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The London Association for Counselling and Psychotherapy Introduces On-Line Appointment Scheduling.

Posted May 31 2009 3:58am

LACAP has made the unusual step of publishing its therapist's diaries to the public, which allows for a person wanting an initial consultation to book directly into available times.


Phil Rickwood is on the editorial team. He commented:


This looks like a small step that follows IT trends. But there is more to it than that. What you have to understand is that the vast majority of both private and public psychological services in the UK are run on a core model of 'what is frustration?' which can and perhaps should be challenged. Why is psychotherapy in the UK run on a waiting list culture?”


The idea is that if you apply for a psychotherapy you had better be serious about the commitment, and you had better have a good think about it. Most therapist's will respond to an application by mailing out quite a lengthy protocol, and after wading through that ten page application you will still have to wait for a period of weeks before even a first meeting is arranged. Research shows that from application to commencing treatment can be a ten week process!”


Donald Kirkpatrick is the Clinical Manager at LACAP, and a senior psychoanalyst.


The underlying idea, that a level of frustration ups the desire to do a thing, is not stupid. But the theory serves to screen out applicants who are uninformed or naïve about psychotherapy. It saves the organisation from confronting the higher treatment failure rates that are supposed to happen when less than 'standard' patients are accepted into treatments.”


LACAP has a different take. LACAP offers an immediate response, as we believe that this can relieve distress. We are concerned to broaden access to treatments, rather than restricting things. It seems odd to me that a psychoanalyst cannot work with the idea that an initial consultation may be productive of wanting to do a psychotherapy, if the analyst is doing their job. Why can't the analyst openly discuss things through at the first meeting: both in terms of 'what is psychotherapy?' and in terms of whether it is suitable (or not) for that person. Perhaps the time for thinking, and about committing to a therapy is best after you have talked things through a bit. Why would it be a demoralising result to have found out that a candidate doesn't want this kind of psychological service?”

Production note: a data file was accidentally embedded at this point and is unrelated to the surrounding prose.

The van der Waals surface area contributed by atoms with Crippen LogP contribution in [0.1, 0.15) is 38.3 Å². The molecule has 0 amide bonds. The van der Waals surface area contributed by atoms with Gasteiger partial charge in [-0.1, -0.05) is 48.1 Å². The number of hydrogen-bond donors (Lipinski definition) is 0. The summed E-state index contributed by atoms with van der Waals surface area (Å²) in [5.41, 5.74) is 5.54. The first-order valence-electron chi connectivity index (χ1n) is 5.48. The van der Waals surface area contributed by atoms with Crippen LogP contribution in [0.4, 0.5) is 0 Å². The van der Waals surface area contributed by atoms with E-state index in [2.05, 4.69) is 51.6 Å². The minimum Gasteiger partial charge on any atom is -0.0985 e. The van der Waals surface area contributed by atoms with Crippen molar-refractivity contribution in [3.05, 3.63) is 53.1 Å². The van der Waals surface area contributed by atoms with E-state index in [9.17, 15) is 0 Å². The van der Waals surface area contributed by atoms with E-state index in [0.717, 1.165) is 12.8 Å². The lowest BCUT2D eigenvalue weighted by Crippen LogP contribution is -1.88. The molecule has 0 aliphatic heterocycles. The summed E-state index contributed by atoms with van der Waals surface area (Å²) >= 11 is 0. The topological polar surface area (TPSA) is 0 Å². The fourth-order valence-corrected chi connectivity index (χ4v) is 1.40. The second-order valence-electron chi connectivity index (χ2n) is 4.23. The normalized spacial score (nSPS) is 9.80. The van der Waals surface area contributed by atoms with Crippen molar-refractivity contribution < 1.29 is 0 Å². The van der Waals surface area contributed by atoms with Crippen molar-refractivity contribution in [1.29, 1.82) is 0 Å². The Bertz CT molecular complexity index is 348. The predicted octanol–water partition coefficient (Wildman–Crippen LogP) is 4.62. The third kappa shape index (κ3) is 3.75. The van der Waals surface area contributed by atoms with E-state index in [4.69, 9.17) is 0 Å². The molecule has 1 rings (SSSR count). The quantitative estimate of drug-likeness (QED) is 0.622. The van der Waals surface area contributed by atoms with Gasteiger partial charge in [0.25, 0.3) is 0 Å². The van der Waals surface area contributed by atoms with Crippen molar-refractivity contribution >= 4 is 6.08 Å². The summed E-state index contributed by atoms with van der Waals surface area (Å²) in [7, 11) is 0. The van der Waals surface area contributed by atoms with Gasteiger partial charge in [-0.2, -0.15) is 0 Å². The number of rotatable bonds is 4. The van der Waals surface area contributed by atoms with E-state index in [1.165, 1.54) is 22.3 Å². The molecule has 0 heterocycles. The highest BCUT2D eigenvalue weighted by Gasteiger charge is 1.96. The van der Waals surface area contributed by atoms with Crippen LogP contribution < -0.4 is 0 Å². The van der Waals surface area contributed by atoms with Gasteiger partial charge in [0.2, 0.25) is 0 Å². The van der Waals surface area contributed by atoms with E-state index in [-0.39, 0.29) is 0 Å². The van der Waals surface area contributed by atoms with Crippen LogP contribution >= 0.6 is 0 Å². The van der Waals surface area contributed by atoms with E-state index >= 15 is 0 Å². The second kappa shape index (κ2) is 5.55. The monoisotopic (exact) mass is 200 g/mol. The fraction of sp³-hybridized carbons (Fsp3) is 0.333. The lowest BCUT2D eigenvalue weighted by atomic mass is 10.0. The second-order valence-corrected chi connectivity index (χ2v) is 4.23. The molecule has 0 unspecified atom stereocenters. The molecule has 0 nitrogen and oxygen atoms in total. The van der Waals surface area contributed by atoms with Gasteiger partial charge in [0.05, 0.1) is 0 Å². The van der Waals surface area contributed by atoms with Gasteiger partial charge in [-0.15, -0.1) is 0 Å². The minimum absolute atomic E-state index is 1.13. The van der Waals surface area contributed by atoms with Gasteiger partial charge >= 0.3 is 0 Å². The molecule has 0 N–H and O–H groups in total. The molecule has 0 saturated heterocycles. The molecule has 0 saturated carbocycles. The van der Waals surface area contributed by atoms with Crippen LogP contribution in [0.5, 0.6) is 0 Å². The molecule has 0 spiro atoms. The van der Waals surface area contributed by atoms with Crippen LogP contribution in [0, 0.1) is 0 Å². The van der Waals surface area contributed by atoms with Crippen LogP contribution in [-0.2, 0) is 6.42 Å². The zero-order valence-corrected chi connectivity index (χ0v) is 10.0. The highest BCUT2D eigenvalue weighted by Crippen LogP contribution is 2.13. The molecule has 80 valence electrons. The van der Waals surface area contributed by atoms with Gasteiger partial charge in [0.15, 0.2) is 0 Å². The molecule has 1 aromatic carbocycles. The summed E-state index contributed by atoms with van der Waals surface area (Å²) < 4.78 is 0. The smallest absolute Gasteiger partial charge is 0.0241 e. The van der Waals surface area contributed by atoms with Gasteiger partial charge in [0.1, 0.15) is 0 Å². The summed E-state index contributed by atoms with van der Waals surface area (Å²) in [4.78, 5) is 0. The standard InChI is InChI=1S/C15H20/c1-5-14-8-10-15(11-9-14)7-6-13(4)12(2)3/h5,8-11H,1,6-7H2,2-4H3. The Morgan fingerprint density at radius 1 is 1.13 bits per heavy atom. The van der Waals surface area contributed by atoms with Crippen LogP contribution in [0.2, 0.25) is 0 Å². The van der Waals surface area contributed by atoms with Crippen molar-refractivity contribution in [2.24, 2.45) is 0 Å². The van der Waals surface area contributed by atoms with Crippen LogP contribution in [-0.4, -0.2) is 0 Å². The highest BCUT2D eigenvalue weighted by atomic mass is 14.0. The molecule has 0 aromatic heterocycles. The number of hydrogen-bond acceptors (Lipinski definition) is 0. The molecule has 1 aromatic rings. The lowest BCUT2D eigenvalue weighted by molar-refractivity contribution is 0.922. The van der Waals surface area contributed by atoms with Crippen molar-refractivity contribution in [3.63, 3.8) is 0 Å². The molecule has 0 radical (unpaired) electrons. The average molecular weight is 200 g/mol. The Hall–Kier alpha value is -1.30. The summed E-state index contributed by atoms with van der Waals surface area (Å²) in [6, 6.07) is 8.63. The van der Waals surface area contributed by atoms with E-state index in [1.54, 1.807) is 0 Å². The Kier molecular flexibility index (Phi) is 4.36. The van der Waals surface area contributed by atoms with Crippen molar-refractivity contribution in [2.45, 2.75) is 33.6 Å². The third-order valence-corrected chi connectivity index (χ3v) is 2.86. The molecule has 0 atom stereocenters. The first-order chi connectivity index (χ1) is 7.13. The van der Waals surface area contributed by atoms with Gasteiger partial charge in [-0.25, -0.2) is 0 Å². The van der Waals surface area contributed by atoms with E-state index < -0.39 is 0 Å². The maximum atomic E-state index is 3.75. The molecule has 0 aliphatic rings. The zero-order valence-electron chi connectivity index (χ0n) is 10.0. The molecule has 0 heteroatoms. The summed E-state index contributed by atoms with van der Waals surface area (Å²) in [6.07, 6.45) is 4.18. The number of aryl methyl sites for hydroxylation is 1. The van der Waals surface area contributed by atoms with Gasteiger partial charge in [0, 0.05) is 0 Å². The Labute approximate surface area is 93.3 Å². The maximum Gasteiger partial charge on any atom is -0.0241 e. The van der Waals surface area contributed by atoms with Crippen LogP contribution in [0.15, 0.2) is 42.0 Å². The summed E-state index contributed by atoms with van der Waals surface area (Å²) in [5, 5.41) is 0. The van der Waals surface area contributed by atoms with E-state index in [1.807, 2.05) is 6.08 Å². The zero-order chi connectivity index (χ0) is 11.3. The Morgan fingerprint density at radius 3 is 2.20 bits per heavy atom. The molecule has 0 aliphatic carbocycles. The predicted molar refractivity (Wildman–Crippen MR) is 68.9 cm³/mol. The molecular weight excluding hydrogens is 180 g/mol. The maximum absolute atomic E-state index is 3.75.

Information about making appointments for individual counselling can be found here:

http://www.london-counselling-psychotherapy.co.uk/Individual.Therapy.Apply.htm


The London Association for Counselling & Psychotherapy publishes the diaries of the 35 senior therapists who are available for first meetings. The 20 or so junior therapists do not take initial consultations. Appointments can be booked in on-line with 24 hours notice. The on-line publication of diaries allows meetings to be made quickly. It also allows for the candidate to check that this is a good time and day for ongoing meetings. Applicants can research and decide which therapist they might want to see, using the details about the therapists that LACAP publishes on its site.


Phil Rickwood again:


LACAP is trying to strike a balance here. Consumer principles may not be appropriate for psychotherapy. In a therapy one pays to lose something – an attachment to an idea that is what is causing you suffering. But equally it is possible to put into question the 'ivory tower' sanctity of psychoanalysts, and wonder why they are so reluctant to talk about what they are doing with people who are considering a treatment.”


LACAP has commented on its ethos here:

http://www.london-counselling-psychotherapy.co.uk/Blog.Pages/Lacaps.ethos.htm

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